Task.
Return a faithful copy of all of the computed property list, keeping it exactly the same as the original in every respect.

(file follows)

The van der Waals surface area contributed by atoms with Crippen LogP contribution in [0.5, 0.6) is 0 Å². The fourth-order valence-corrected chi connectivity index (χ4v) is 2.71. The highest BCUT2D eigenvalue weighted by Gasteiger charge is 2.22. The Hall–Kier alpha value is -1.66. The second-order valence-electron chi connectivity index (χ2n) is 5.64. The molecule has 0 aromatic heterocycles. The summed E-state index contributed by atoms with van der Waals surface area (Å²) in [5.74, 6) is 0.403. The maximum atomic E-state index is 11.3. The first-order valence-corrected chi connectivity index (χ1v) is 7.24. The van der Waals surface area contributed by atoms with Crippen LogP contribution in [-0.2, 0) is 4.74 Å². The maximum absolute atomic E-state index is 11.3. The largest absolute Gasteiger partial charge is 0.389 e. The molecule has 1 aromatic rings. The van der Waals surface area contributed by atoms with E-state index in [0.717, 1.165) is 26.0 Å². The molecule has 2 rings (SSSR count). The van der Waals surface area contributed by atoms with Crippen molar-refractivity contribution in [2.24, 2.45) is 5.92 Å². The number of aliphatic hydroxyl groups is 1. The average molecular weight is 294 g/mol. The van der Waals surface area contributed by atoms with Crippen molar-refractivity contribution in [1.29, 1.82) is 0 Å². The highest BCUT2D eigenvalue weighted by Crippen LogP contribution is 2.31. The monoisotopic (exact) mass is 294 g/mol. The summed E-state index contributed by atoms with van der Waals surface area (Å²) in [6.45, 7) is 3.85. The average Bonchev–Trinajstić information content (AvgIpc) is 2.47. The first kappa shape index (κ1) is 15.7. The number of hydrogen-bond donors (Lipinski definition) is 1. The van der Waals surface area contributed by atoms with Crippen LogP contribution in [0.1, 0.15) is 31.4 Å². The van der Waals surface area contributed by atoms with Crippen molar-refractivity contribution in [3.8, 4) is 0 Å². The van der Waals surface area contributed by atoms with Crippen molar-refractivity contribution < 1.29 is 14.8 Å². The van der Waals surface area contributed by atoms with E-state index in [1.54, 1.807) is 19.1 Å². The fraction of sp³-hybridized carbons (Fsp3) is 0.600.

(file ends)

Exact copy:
The van der Waals surface area contributed by atoms with Crippen LogP contribution in [0.5, 0.6) is 0 Å². The fourth-order valence-corrected chi connectivity index (χ4v) is 2.71. The highest BCUT2D eigenvalue weighted by Gasteiger charge is 2.22. The Hall–Kier alpha value is -1.66. The second-order valence-electron chi connectivity index (χ2n) is 5.64. The molecule has 0 aromatic heterocycles. The summed E-state index contributed by atoms with van der Waals surface area (Å²) in [5.74, 6) is 0.403. The maximum atomic E-state index is 11.3. The first-order valence-corrected chi connectivity index (χ1v) is 7.24. The van der Waals surface area contributed by atoms with Crippen LogP contribution in [-0.2, 0) is 4.74 Å². The maximum absolute atomic E-state index is 11.3. The largest absolute Gasteiger partial charge is 0.389 e. The molecule has 1 aromatic rings. The van der Waals surface area contributed by atoms with E-state index in [0.717, 1.165) is 26.0 Å². The molecule has 2 rings (SSSR count). The van der Waals surface area contributed by atoms with Crippen molar-refractivity contribution in [2.24, 2.45) is 5.92 Å². The number of aliphatic hydroxyl groups is 1. The average molecular weight is 294 g/mol. The van der Waals surface area contributed by atoms with Crippen molar-refractivity contribution in [1.29, 1.82) is 0 Å². The highest BCUT2D eigenvalue weighted by Crippen LogP contribution is 2.31. The monoisotopic (exact) mass is 294 g/mol. The summed E-state index contributed by atoms with van der Waals surface area (Å²) in [6.45, 7) is 3.85. The average Bonchev–Trinajstić information content (AvgIpc) is 2.47. The first kappa shape index (κ1) is 15.7. The number of hydrogen-bond donors (Lipinski definition) is 1. The van der Waals surface area contributed by atoms with Crippen LogP contribution in [0.1, 0.15) is 31.4 Å². The van der Waals surface area contributed by atoms with Crippen molar-refractivity contribution in [3.8, 4) is 0 Å². The van der Waals surface area contributed by atoms with Crippen molar-refractivity contribution < 1.29 is 14.8 Å². The van der Waals surface area contributed by atoms with E-state index in [1.54, 1.807) is 19.1 Å². The fraction of sp³-hybridized carbons (Fsp3) is 0.600.